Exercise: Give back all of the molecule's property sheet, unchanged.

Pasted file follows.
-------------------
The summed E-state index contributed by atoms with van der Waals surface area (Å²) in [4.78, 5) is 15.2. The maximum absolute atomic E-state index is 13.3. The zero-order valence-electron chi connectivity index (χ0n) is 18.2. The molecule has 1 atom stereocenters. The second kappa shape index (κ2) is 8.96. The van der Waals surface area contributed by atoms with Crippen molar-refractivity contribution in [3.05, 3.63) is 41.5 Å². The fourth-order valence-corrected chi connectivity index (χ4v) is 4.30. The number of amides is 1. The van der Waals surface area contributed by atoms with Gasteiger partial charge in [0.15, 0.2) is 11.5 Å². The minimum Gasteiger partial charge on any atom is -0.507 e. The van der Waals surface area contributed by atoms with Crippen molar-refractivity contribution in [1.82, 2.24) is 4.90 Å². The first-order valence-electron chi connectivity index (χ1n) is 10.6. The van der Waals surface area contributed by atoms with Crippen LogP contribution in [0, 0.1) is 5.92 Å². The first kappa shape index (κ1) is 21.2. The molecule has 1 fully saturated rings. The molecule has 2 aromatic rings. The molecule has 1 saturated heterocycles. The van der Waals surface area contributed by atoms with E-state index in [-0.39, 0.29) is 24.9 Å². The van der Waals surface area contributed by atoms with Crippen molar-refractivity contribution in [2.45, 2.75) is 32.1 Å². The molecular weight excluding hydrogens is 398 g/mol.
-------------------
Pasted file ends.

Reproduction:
The summed E-state index contributed by atoms with van der Waals surface area (Å²) in [4.78, 5) is 15.2. The maximum absolute atomic E-state index is 13.3. The zero-order valence-electron chi connectivity index (χ0n) is 18.2. The molecule has 1 atom stereocenters. The second kappa shape index (κ2) is 8.96. The van der Waals surface area contributed by atoms with Crippen molar-refractivity contribution in [3.05, 3.63) is 41.5 Å². The fourth-order valence-corrected chi connectivity index (χ4v) is 4.30. The number of amides is 1. The van der Waals surface area contributed by atoms with Gasteiger partial charge in [0.15, 0.2) is 11.5 Å². The minimum Gasteiger partial charge on any atom is -0.507 e. The van der Waals surface area contributed by atoms with Crippen molar-refractivity contribution in [1.82, 2.24) is 4.90 Å². The first-order valence-electron chi connectivity index (χ1n) is 10.6. The van der Waals surface area contributed by atoms with Crippen LogP contribution in [0, 0.1) is 5.92 Å². The first kappa shape index (κ1) is 21.2. The molecule has 1 fully saturated rings. The molecule has 2 aromatic rings. The molecule has 1 saturated heterocycles. The van der Waals surface area contributed by atoms with E-state index in [-0.39, 0.29) is 24.9 Å². The van der Waals surface area contributed by atoms with Crippen molar-refractivity contribution in [2.45, 2.75) is 32.1 Å². The molecular weight excluding hydrogens is 398 g/mol.